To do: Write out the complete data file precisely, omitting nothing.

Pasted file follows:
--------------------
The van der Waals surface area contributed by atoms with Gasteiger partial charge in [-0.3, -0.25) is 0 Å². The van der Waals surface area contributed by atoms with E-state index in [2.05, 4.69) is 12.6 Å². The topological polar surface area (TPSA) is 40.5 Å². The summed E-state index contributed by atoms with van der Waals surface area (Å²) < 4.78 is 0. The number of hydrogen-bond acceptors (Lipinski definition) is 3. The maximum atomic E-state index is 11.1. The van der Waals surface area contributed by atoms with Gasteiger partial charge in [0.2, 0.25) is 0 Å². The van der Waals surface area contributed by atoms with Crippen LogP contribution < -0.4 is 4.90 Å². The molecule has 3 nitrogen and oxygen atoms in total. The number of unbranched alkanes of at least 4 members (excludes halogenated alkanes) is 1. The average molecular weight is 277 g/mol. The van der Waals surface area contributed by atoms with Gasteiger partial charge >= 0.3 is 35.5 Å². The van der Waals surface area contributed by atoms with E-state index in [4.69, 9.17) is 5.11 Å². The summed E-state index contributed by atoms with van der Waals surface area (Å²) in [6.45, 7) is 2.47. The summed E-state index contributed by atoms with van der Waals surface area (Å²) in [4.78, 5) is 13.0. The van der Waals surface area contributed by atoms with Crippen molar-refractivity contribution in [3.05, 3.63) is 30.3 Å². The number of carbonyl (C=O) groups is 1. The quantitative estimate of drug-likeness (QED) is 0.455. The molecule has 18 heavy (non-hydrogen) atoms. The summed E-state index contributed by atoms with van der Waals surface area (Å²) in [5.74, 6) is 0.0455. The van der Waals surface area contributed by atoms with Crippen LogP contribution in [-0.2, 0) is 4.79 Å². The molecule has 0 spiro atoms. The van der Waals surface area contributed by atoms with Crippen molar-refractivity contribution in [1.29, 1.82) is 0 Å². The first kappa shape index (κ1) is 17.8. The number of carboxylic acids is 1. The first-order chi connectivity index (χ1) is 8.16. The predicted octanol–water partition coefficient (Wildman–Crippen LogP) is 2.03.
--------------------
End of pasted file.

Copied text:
The van der Waals surface area contributed by atoms with Gasteiger partial charge in [-0.3, -0.25) is 0 Å². The van der Waals surface area contributed by atoms with E-state index in [2.05, 4.69) is 12.6 Å². The topological polar surface area (TPSA) is 40.5 Å². The summed E-state index contributed by atoms with van der Waals surface area (Å²) < 4.78 is 0. The number of hydrogen-bond acceptors (Lipinski definition) is 3. The maximum atomic E-state index is 11.1. The van der Waals surface area contributed by atoms with Gasteiger partial charge in [0.2, 0.25) is 0 Å². The van der Waals surface area contributed by atoms with Crippen LogP contribution < -0.4 is 4.90 Å². The molecule has 3 nitrogen and oxygen atoms in total. The number of unbranched alkanes of at least 4 members (excludes halogenated alkanes) is 1. The average molecular weight is 277 g/mol. The van der Waals surface area contributed by atoms with Gasteiger partial charge >= 0.3 is 35.5 Å². The van der Waals surface area contributed by atoms with E-state index in [4.69, 9.17) is 5.11 Å². The summed E-state index contributed by atoms with van der Waals surface area (Å²) in [6.45, 7) is 2.47. The summed E-state index contributed by atoms with van der Waals surface area (Å²) in [4.78, 5) is 13.0. The van der Waals surface area contributed by atoms with Crippen molar-refractivity contribution in [3.05, 3.63) is 30.3 Å². The number of carbonyl (C=O) groups is 1. The quantitative estimate of drug-likeness (QED) is 0.455. The molecule has 18 heavy (non-hydrogen) atoms. The summed E-state index contributed by atoms with van der Waals surface area (Å²) in [5.74, 6) is 0.0455. The van der Waals surface area contributed by atoms with Crippen LogP contribution in [-0.2, 0) is 4.79 Å². The molecule has 0 spiro atoms. The van der Waals surface area contributed by atoms with Crippen molar-refractivity contribution in [1.29, 1.82) is 0 Å². The first kappa shape index (κ1) is 17.8. The number of carboxylic acids is 1. The first-order chi connectivity index (χ1) is 8.16. The predicted octanol–water partition coefficient (Wildman–Crippen LogP) is 2.03.